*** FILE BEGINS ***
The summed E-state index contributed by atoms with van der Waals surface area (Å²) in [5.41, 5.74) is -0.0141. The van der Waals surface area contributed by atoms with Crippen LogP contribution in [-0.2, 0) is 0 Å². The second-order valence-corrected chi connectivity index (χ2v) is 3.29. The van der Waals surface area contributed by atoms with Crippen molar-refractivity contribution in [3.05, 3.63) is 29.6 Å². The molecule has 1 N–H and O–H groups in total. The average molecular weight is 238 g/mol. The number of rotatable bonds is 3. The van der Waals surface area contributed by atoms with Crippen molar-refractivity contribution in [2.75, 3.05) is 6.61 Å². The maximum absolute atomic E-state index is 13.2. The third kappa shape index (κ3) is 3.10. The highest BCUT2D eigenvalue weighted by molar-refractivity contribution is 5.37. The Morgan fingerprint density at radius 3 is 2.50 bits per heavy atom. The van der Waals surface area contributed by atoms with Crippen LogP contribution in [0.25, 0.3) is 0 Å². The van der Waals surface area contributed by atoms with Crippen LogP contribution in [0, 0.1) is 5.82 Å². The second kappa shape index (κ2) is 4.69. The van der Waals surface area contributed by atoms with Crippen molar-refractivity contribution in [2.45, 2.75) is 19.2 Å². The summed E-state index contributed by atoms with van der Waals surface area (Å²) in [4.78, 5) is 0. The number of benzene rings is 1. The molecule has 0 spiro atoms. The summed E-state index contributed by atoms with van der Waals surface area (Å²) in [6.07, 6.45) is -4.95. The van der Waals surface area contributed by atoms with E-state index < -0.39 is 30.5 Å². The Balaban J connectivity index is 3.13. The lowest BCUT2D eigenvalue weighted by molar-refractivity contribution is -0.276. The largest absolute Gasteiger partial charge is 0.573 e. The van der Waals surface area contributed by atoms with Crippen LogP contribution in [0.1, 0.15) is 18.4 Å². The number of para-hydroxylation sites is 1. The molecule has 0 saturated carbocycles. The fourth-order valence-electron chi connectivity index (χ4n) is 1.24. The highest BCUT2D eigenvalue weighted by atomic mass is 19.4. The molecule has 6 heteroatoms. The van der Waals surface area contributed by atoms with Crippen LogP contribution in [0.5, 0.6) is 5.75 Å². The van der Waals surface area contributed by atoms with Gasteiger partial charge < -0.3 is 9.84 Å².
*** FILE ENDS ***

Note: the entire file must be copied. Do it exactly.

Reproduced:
The summed E-state index contributed by atoms with van der Waals surface area (Å²) in [5.41, 5.74) is -0.0141. The van der Waals surface area contributed by atoms with Crippen LogP contribution in [-0.2, 0) is 0 Å². The second-order valence-corrected chi connectivity index (χ2v) is 3.29. The van der Waals surface area contributed by atoms with Crippen molar-refractivity contribution in [3.05, 3.63) is 29.6 Å². The molecule has 1 N–H and O–H groups in total. The average molecular weight is 238 g/mol. The number of rotatable bonds is 3. The van der Waals surface area contributed by atoms with Crippen molar-refractivity contribution in [2.75, 3.05) is 6.61 Å². The maximum absolute atomic E-state index is 13.2. The third kappa shape index (κ3) is 3.10. The highest BCUT2D eigenvalue weighted by molar-refractivity contribution is 5.37. The Morgan fingerprint density at radius 3 is 2.50 bits per heavy atom. The van der Waals surface area contributed by atoms with Crippen LogP contribution in [0.25, 0.3) is 0 Å². The van der Waals surface area contributed by atoms with Crippen LogP contribution in [0, 0.1) is 5.82 Å². The second kappa shape index (κ2) is 4.69. The van der Waals surface area contributed by atoms with Crippen molar-refractivity contribution in [2.45, 2.75) is 19.2 Å². The summed E-state index contributed by atoms with van der Waals surface area (Å²) in [4.78, 5) is 0. The number of benzene rings is 1. The molecule has 0 spiro atoms. The summed E-state index contributed by atoms with van der Waals surface area (Å²) in [6.07, 6.45) is -4.95. The van der Waals surface area contributed by atoms with E-state index < -0.39 is 30.5 Å². The Balaban J connectivity index is 3.13. The lowest BCUT2D eigenvalue weighted by molar-refractivity contribution is -0.276. The largest absolute Gasteiger partial charge is 0.573 e. The van der Waals surface area contributed by atoms with Crippen LogP contribution in [0.1, 0.15) is 18.4 Å². The number of para-hydroxylation sites is 1. The molecule has 0 saturated carbocycles. The fourth-order valence-electron chi connectivity index (χ4n) is 1.24. The highest BCUT2D eigenvalue weighted by atomic mass is 19.4. The molecule has 6 heteroatoms. The van der Waals surface area contributed by atoms with Crippen LogP contribution in [0.5, 0.6) is 5.75 Å². The van der Waals surface area contributed by atoms with Gasteiger partial charge < -0.3 is 9.84 Å².